London in 1831 was rocked with scandal - body snatching scandal. The Murder Act of 1752 regulated the supply of cadavers available for medical school anatomy lessons. Specifically, only corpses of executed criminals could lawfully be used for these studious dissections.
The problem was that there were many new medical schools, and fewer executions, and so there was a pronounced shortage of lawful medical "supplies". Well, nature abhors a vacuum, and where there's a will, there's a way - especially when there weren't any questions asked when delivering the goods to the school.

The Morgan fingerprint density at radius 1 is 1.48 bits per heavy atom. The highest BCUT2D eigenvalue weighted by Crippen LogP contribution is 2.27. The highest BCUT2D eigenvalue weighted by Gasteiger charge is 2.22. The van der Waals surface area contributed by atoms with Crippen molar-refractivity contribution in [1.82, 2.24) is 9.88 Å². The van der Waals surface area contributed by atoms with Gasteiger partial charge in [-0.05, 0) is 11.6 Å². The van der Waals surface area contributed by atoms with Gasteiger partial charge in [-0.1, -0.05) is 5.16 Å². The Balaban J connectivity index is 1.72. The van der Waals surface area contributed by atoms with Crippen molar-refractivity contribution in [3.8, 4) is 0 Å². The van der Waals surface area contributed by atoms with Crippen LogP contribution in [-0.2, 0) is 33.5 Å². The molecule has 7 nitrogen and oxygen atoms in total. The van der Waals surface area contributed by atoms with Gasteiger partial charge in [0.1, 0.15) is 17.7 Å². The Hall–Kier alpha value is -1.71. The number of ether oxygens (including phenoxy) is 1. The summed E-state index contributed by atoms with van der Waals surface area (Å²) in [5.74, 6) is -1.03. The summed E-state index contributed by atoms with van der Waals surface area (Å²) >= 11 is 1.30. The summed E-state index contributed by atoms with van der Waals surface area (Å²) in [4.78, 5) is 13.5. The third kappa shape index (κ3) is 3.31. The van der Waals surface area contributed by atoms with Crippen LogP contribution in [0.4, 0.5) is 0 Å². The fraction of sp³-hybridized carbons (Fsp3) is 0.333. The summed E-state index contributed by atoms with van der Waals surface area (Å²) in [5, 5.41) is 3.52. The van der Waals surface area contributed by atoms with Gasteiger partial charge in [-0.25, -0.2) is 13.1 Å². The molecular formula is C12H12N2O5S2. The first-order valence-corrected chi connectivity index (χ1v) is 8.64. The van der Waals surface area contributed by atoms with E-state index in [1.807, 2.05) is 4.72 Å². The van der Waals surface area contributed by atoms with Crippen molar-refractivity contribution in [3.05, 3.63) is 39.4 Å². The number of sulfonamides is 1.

Londoners began to wake up to find that their freshly buried loved ones had been dug up, and the body missing. Some wealthy families began construction of fortified mausoleums, with twenty-four hour security. Then the living began to disappear, too. After the second murder wave, enough was enough. Parliament passed the Anatomy Act of 1832, which (mostly) deregulated the cadaver market. Supply and demand equalized, and Londoners could sleep soundly in their beds once again.
History offers a lot of examples that our government could learn from, if our government were as smart and progressive as nineteenth century Parliament. Nobody in 1752 intended to incite murder, and nobody in 1832 thought that the government could be effective by adding more layers of regulation on top of the existing layers. Rather, they repealed old outdated laws and replaced them with something less restrictive, and more suited for the day.
From the War on (some) Drugs to Health Care "Reform", Washington should put down the remote control and pick up a book.